Going organic in India

by Medha Chandra

What does it take to turn 75,000 hectares of farmland organic? Well, people in the state of Sikkim can now speak to that. A mountainous region in eastern India, Sikkim recently became the first state in that country to go fully organic.

The Chief Minister of Sikkim announced this vision for the state’s 290 square miles of agricultural land in 2003, in response to the serious environmental and health problems resulting from chemically intensive farming methods. A combination of political will, use of local farmer’s traditional knowledge and the willingness to share technical know-how made this vision a reality.

This news is especially encouraging coming from India, which has very high rates of pesticide use — and where media stories abound about farmer suicides and pesticide related cancer clusters. This is also a wonderful model to point to as we struggle to make our own agricultural system in California safer for some of the most vulnerable members of society — our children.

While the scale of agriculture and its monetary value in Sikkim is much smaller than in California, I feel inspired by the kind of coordinated, cross-sectoral cooperation that made the positive outcome in Sikkim possible. Maybe our regulators and legislators can get some inspiration too?

The triple bottom line

The transition of Sikkim to a 100% organic state means three things: the state’s environment is better protected, the health of Sikkim families is not undermined by pesticides, and farmers get a better price for their crops. The state’s tourism sector has also gotten a boost. A few resorts have started marketing themselves as destinations where tourists can pluck, cook and relish fresh organic food from kitchen gardens.

So with people, planet and profits all covered, the triple bottom line concept has been successfully implemented in Sikkim.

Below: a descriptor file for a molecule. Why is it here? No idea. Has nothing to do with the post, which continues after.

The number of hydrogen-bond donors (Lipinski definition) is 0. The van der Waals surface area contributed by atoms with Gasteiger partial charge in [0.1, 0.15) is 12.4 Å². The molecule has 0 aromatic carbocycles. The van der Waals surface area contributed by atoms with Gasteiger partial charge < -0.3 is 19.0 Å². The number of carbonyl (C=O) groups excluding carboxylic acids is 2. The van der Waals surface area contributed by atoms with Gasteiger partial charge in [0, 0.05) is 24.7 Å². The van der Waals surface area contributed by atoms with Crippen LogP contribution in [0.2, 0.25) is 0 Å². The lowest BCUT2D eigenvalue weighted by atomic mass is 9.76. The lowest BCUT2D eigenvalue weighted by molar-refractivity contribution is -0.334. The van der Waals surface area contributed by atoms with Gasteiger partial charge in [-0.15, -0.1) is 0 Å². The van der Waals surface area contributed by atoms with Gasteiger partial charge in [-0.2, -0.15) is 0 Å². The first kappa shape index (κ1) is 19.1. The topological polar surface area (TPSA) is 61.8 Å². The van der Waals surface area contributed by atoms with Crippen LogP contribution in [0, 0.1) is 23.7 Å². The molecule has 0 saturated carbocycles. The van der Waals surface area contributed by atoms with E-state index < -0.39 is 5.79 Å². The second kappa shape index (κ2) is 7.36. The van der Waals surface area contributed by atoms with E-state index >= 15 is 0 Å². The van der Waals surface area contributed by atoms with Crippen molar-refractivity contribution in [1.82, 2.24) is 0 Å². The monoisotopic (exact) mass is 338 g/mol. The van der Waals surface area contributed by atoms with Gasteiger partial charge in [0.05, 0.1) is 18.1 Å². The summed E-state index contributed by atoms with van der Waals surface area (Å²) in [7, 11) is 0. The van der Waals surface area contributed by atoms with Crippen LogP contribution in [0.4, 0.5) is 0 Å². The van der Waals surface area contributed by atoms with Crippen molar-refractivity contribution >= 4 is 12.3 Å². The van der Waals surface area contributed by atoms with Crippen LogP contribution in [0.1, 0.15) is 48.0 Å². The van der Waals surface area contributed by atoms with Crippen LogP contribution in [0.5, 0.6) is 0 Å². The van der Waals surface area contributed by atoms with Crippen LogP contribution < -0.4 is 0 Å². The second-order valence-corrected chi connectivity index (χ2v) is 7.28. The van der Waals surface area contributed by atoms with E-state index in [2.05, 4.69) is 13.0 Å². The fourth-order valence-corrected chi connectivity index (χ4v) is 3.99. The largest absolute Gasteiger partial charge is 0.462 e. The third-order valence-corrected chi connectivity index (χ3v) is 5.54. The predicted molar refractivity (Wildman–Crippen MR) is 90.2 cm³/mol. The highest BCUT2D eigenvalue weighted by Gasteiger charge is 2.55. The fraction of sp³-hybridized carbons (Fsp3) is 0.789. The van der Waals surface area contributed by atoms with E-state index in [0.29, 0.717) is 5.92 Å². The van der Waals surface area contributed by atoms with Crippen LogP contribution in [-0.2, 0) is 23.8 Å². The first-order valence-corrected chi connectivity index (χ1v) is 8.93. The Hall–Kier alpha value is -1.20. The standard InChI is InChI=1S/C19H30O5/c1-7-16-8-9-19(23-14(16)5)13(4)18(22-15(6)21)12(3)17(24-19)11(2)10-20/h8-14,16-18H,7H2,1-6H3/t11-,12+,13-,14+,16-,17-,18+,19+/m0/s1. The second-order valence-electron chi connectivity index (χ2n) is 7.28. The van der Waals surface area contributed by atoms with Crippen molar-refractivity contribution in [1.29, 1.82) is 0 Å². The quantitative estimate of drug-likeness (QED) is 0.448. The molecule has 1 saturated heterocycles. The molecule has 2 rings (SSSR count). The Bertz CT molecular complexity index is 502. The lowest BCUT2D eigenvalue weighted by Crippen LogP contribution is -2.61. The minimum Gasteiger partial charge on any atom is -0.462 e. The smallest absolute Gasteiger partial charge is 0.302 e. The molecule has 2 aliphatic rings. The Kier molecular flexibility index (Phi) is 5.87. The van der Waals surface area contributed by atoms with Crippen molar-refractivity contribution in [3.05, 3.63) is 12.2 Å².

To make the state fully organic, every farm needed to get organic certification from an independent certifying body. The state government passed a law banning the use and sale of any pesticide in Sikkim, with a substantial fine and jail term penalizing anyone breaking this law. On January 18, 2016 the Prime Minister of India declared the state fully organic.

Along with a variety of vegetables, Sikkim’s organic food products include paddy, wheat, spices (such as large cardamom, turmeric and ginger), flowers and mandarin oranges. While the state’s farmers get a good price for their crops, they continue working hard to improve yields from their organic farms, with the support of the state government.

The best way forward

Organic agriculture, as part of an agroecological approach to farming, provides real solutions to a variety of problems, including:

  • improving farm resiliency in the face of changing and unpredictable climate
  • protecting the health of communities from agrochemcials
  • conserving biological diversity and natural resources
  • improving economic stability for farmers

In a world facing increasingly fickle weather patterns, falling economic returns for industrial farmers and an avalanche of pesticide-related health harms, agroecology seems the only logical way forward. Sikkim is one more case in a string of many that shows the feasibility of moving towards agroecological practices. Many such examples of profitable, resilient farms exist in the U.S. and around the world.

What we need now is the political will — and investment — to scale these practices up across the globe. The health and well-being of communities, farmers and our planet demands nothing less.


Original article

TLB recommends PAN for other environmental news. 

Medha Chandra is PAN’s Campaign Coordinator. Her work focuses on pesticide impacts on maternal and children’s health as well as international pesticide campaigns. She works closely with network members from other PAN regional centers around the world. Follow @ChandraMedha

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